Or at least, that is how we most often like to imagine the shepherds when we tell their story at Christmas. It is the version of the story that we reserve for children’s pageants and holiday cards. I’m not sure that is quite how it went down.
No, I think that it was more like this, that in the dark places on the edge of society, the shepherds sat with the animals and one another as their only company—unwelcomed, unwanted, unappreciated. To pass the time, they told stories, some of them quite bawdy, and passed around the bottle. When, suddenly, the heavens erupted around them with angels in a cacophony of sound and light, knocking whatever sense of balance that the shepherds still had out from under them. Even more astonishing than the appearance of angels was the message they bore, that the long-awaited messiah was born that very night. When the angels vanished, the shepherds stumbled to their feet and took off as fast as they could through the fields, tripping over rock and sheep and foot alike.
Mary and Joseph were exhausted after the birth of their child. Suddenly, the door erupted with shepherds in a cacophony of noise and the mingled scents of sweat, and animal, and drink. Even more astonishing than the sudden apparition of these unclean—and most likely unwelcomed—guests, was the news they bore. Shouting over one another, they spoke of angels appearing to them in the sky. Then the shepherds told Mary and Joseph that they knew who their child was, that they knew that the one she held in her arms was the Messiah, the Lord.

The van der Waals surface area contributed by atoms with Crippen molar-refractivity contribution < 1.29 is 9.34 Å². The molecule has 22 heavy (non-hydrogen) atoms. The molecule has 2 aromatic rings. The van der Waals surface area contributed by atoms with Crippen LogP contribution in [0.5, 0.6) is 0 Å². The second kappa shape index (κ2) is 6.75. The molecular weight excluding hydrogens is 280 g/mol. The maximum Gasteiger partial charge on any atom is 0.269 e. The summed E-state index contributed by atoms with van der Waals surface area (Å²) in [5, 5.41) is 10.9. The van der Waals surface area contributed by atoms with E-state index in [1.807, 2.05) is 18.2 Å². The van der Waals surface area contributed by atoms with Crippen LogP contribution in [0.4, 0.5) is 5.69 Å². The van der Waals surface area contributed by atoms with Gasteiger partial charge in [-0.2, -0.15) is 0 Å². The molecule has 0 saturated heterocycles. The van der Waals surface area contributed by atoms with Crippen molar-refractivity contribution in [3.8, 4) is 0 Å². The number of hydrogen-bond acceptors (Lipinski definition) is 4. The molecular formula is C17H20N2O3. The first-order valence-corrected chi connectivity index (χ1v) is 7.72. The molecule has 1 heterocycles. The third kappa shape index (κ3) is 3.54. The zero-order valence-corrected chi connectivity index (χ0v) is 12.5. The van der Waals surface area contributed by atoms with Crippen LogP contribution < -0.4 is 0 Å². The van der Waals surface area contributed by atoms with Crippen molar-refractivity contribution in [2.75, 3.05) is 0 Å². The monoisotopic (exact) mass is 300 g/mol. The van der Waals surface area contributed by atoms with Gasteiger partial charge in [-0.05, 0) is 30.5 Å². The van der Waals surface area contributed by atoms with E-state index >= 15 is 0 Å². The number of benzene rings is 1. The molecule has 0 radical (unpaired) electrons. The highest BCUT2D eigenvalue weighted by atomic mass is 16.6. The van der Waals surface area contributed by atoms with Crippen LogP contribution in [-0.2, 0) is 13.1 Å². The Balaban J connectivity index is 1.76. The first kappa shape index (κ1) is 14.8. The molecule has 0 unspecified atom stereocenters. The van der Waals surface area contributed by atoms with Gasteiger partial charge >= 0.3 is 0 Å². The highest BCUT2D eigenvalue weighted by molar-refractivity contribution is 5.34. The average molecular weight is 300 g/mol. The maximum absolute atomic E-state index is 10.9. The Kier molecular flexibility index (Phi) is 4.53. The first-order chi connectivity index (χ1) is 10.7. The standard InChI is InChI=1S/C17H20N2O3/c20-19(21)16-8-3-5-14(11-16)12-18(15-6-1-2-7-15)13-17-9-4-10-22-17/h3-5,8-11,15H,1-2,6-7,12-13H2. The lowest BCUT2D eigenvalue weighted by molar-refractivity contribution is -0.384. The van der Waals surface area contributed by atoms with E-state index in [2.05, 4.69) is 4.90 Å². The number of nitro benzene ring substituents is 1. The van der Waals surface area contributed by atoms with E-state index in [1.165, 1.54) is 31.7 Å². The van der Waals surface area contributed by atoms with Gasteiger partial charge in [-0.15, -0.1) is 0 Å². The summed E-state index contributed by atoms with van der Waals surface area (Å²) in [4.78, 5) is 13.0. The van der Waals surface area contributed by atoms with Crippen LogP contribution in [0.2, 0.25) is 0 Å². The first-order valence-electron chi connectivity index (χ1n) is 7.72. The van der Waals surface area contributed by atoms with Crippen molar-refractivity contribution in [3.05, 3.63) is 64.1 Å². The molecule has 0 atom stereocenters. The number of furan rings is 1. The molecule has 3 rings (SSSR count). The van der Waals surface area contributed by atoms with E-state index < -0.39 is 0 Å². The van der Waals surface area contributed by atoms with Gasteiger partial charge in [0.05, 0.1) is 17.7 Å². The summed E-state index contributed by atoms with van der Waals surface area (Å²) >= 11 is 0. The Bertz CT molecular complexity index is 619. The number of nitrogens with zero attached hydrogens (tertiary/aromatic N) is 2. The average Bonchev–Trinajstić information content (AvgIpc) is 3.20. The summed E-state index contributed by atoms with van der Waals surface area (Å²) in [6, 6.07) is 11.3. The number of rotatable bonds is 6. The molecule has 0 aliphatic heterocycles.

Mary and Joseph were astonished by what the shepherds spoke, indeed by their very presence. When the shepherds departed, their rowdy shouts and proclamations echoing down the street as they went, the people they encountered on the way were equally astonished and suddenly taken with the need to be going in the opposite direction.
I find myself thinking of the shepherds, and I wonder if I would believe them if I had encountered them myself. Would you believe them if they crossed your path, shouting their miraculous news?